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|The Wheels of Chance||H. G. [Herbert George] Wells|
XXIV. The Moonlight Ride
|Page 2 of 3||
Nowhere was the moon shining quite so brightly as in Mr. Hoopdriver's skull. At the turnings of the road he made his decisions with an air of profound promptitude (and quite haphazard). "The Right," he would say. Or again "The Left," as one who knew. So it was that in the space of an hour they came abruptly down a little lane, full tilt upon the sea. Grey beach to the right of them and to the left, and a little white cottage fast asleep inland of a sleeping fishing-boat. "Hullo!" said Mr. Hoopdriver, sotto voce. They dismounted abruptly. Stunted oaks and thorns rose out of the haze of moonlight that was tangled in the hedge on either side.
"You are safe," said Mr. Hoopdriver, sweeping off his cap with an air and bowing courtly.
"Where are we?"
"Chichester Harbour." He waved his arm seaward as though it was a goal.
"Do you think they will follow us?"
"We have turned and turned again."
It seemed to Hoopdriver that he heard her sob. She stood dimly there, holding her machine, and he, holding his, could go no nearer to her to see if she sobbed for weeping or for want of breath. "What are we to do now?" her voice asked.
"Are you tired?" he asked.
"I will do what has to be done."
The two black figures in the broken light were silent for a space. "Do you know," she said, "I am not afraid of you. I am sure you are honest to me. And I do not even know your name!"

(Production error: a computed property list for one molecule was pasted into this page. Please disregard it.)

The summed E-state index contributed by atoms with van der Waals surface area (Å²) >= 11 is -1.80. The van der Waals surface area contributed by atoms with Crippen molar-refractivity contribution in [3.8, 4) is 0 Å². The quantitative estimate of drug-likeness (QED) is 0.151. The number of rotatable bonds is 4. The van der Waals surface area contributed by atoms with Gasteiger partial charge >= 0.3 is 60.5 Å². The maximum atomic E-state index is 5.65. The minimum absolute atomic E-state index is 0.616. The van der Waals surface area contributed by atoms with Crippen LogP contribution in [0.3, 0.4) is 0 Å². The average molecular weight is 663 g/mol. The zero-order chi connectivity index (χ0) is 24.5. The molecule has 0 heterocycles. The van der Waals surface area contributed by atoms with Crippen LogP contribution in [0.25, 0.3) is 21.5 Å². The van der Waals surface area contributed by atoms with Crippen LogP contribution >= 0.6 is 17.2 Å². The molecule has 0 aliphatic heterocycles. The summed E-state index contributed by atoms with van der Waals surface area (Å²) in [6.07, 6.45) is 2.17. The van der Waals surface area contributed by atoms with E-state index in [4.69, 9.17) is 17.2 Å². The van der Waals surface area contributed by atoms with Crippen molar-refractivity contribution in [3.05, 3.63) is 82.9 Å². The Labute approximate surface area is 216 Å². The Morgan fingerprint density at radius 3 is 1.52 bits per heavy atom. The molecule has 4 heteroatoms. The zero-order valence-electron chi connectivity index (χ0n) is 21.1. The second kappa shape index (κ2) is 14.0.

He was taken with a sudden shame of his homely patronymic. "It's an ugly name," he said. "But you are right in trusting me. I would--I would do anything for you. . . . This is nothing."
She caught at her breath. She did not care to ask why. But compared with Bechamel!--"We take each other on trust," she said. "Do you want to know--how things are with me?"
"That man," she went on, after the assent of his listening silence, "promised to help and protect me. I was unhappy at home--never mind why. A stepmother--Idle, unoccupied, hindered, cramped, that is enough, perhaps. Then he came into my life, and talked to me of art and literature, and set my brain on fire. I wanted to come out into the world, to be a human being--not a thing in a hutch. And he--"
"I know," said Hoopdriver.
"And now here I am--"
"I will do anything," said Hoopdriver.
She thought. "You cannot imagine my stepmother. No! I could not describe her--"
"I am entirely at your service. I will help you with all my power."
"I have lost an Illusion and found a Knight-errant." She spoke of Bechamel as the Illusion.
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|The Wheels of Chance
H. G. [Herbert George] Wells
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